Internal vs. External Abundance


Our abundance externally seems to be linked to our realization of our Divine abundance internally. How does Karma interface with this? Also I think that the more I love God the less I need to ask others for wisdom. And the more I realize that my “truth” is not the truth others may perceive for me. Thank you for responding. Blessings to you.

—mary, usa


Dear Friend,

In your note above you’ve brought up several subjects and it may be helpful to be clear about what they are:

1. Does material abundance flow from (what you term) “Divine abundance internally”?

2. How does karma affect #1?

3. What is the relationship of love for God to inner guidance and wisdom?

4. What others think I should do is not necessarily what I feel guided to do. (This is a statement, not a question, but I assume it is, if not a question, a topic for discussion.)

So let’s step up the plate and swing at a few of your “fast balls!” (Spring and summer in America is “baseball” season!)

ABUNDANCE. Yes, indeed, our karma very much affects the relationship between our (hopefully) growing spirituality and the state of our material abundance or success. Some saints have lived in poverty; others, in abundance. Hence one could say that there is no INTRINSIC relationship between the two. (The same can be said of health.)

Yes, it’s true that as one advances spiritually one begins to demonstrate power of material things, but that cannot, or at least should not, be used for self-gratification and mere comfort or security. Those who yield to the temptation to do so “fall” spiritually, at least to some degree (not always to a great degree, however).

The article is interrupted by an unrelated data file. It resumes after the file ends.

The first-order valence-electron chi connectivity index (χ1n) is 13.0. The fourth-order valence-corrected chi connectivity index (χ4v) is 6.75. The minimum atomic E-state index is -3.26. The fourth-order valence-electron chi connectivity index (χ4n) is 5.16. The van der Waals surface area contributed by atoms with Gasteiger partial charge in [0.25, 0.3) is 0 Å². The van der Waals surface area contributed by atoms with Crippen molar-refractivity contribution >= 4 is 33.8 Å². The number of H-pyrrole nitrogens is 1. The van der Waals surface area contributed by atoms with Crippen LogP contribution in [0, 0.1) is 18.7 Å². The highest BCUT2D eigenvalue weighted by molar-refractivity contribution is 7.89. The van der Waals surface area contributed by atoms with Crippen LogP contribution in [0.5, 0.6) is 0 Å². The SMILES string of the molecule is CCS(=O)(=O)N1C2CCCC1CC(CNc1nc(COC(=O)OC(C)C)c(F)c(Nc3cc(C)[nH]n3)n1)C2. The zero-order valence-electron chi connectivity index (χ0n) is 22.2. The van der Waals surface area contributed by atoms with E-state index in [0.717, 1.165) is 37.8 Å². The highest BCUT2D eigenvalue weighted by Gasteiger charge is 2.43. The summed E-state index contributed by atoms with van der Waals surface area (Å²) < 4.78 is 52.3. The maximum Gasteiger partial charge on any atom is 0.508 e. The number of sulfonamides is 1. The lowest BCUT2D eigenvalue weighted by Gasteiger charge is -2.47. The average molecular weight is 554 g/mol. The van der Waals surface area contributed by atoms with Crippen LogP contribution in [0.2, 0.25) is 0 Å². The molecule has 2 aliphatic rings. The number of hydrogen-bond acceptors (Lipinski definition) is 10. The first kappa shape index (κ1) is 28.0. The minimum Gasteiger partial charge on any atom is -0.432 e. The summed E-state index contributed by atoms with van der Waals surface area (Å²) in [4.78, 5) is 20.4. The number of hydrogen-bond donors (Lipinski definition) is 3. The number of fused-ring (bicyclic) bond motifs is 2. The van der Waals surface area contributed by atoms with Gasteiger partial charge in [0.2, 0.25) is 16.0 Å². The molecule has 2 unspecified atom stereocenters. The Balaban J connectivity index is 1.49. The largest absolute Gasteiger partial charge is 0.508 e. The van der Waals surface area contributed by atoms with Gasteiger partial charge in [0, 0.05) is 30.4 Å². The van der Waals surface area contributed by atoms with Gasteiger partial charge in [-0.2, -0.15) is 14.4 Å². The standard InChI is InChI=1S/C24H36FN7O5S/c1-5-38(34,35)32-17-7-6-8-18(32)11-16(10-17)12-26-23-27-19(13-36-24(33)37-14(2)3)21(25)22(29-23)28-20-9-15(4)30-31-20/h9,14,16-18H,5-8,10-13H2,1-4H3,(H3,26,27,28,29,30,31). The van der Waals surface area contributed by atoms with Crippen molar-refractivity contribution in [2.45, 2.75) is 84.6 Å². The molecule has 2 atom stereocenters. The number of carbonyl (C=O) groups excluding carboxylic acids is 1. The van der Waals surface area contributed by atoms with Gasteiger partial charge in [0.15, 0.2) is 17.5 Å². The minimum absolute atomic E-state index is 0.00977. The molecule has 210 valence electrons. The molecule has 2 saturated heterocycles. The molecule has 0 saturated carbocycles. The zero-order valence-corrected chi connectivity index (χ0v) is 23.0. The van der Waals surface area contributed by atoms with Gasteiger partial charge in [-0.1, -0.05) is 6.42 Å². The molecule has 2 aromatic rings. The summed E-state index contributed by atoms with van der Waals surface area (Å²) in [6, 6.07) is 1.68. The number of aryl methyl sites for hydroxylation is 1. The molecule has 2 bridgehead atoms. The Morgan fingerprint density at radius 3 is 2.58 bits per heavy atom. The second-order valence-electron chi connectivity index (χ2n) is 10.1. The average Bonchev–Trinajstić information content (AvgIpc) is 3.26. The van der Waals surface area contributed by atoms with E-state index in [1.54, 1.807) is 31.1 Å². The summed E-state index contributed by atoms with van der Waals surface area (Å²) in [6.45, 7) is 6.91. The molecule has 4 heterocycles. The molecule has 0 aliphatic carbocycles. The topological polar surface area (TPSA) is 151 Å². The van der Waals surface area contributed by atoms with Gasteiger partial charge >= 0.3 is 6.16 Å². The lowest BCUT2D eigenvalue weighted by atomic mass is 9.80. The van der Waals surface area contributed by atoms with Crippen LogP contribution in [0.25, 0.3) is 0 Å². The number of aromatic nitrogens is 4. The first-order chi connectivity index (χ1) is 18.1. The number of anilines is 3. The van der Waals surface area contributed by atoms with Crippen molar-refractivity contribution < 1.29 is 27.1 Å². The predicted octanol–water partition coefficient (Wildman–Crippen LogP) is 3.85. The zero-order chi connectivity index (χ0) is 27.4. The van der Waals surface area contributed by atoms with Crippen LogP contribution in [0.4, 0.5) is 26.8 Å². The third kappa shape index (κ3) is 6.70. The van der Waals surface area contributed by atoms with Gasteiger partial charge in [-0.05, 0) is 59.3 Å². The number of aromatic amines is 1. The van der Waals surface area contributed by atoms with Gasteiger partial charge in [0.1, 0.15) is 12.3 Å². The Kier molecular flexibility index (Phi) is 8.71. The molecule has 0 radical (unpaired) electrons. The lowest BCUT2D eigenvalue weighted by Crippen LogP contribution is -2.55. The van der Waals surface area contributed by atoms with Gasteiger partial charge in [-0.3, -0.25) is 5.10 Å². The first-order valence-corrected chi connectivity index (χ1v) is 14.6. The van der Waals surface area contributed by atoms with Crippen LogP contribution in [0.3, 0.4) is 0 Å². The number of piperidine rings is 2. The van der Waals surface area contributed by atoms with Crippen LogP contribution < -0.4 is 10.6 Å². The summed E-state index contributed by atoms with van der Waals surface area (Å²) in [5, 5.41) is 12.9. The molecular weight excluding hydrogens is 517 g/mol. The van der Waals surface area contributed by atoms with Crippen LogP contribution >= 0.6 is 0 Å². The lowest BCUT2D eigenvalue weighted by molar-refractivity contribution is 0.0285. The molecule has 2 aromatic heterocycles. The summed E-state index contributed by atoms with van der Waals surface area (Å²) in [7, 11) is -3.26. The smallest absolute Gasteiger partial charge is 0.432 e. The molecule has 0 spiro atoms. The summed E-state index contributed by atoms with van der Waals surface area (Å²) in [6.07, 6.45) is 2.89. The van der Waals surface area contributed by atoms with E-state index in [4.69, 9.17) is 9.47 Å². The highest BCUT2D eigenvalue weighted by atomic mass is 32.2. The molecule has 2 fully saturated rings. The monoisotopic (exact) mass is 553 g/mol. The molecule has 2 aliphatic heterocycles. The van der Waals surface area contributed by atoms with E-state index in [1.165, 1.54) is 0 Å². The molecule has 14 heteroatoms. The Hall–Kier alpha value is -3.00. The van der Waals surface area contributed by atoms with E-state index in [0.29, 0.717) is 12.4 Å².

Therefore it is unwise to measure one’s spiritual consciousness by one’s power to manifest material prosperity. Easier said than done, however, as the world has numerous examples of spiritual seekers and teachers who tend to equate the two. It is, however, an error to do so, at least infallibly.

A devotee may have to work to overcome former lifetimes of inattention to material matters in order to achieve an appropriate level of prosperity sufficient to support his spiritual seeking and his spiritual service to others. A wealthy devotee may need to consciously be generous and non-attached to the karmic results of past success magentism; or, he may need to be careful not to squander his wealth in the name of being spiritual when it is not really useful or called for by God’s will. It can be, you see, very complicated.

LOVE FOR GOD AND WISDOM. No question about it: love for God brings to us wisdom. But be careful of being the “judge” of just how wise you are! Pride goeth before the fall, Shakespeare reminds us! (or is Proverbs, Old Testament?). Even great saints are careful to test their inner guidance by outer signs and by seeking the counsel of others, even, sometimes, those less wise than themselves, just to “test the spirits” (as Jesus put it). Inner guidance must be tested and offered tentatively up to right action and nonattachment.

The same can be said for what we might perceive to be inner guidance in opposition to the counsel of others. Yes, of course that can, and will take place. But one must be, spiritually, very careful lest we deceive ourselves in doing what we like rather than what we should. This takes practice, humility, and, of course, true intuition. We are never safe until we achieve enlightenment. So, be very careful, esp when your “inner guidance” corresponds to what you want and is in opposition to what others, especially those who are both wise and impartial, suggest.

Blessings to you,

Nayaswami Hriman

aka Swami Hrimananda!